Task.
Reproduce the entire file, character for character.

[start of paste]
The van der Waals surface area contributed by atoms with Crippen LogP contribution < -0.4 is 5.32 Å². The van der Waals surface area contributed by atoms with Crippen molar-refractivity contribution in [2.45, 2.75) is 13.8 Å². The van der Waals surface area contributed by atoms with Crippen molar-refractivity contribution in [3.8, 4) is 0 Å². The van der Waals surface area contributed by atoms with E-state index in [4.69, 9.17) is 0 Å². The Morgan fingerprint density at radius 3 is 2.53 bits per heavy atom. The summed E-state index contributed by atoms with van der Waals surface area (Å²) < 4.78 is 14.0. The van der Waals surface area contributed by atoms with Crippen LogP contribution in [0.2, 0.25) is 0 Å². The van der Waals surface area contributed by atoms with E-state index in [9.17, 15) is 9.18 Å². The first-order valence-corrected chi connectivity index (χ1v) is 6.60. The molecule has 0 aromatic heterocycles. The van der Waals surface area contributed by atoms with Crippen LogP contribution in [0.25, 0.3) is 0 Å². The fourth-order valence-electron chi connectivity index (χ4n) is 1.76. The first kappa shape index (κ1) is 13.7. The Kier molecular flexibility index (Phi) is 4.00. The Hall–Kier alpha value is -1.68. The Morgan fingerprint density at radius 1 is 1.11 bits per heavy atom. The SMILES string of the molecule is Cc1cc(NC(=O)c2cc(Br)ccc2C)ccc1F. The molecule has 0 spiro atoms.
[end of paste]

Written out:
The van der Waals surface area contributed by atoms with Crippen LogP contribution < -0.4 is 5.32 Å². The van der Waals surface area contributed by atoms with Crippen molar-refractivity contribution in [2.45, 2.75) is 13.8 Å². The van der Waals surface area contributed by atoms with Crippen molar-refractivity contribution in [3.8, 4) is 0 Å². The van der Waals surface area contributed by atoms with E-state index in [4.69, 9.17) is 0 Å². The Morgan fingerprint density at radius 3 is 2.53 bits per heavy atom. The summed E-state index contributed by atoms with van der Waals surface area (Å²) < 4.78 is 14.0. The van der Waals surface area contributed by atoms with Crippen LogP contribution in [0.2, 0.25) is 0 Å². The van der Waals surface area contributed by atoms with E-state index in [9.17, 15) is 9.18 Å². The first-order valence-corrected chi connectivity index (χ1v) is 6.60. The molecule has 0 aromatic heterocycles. The van der Waals surface area contributed by atoms with Crippen LogP contribution in [0.25, 0.3) is 0 Å². The fourth-order valence-electron chi connectivity index (χ4n) is 1.76. The first kappa shape index (κ1) is 13.7. The Kier molecular flexibility index (Phi) is 4.00. The Hall–Kier alpha value is -1.68. The Morgan fingerprint density at radius 1 is 1.11 bits per heavy atom. The SMILES string of the molecule is Cc1cc(NC(=O)c2cc(Br)ccc2C)ccc1F. The molecule has 0 spiro atoms.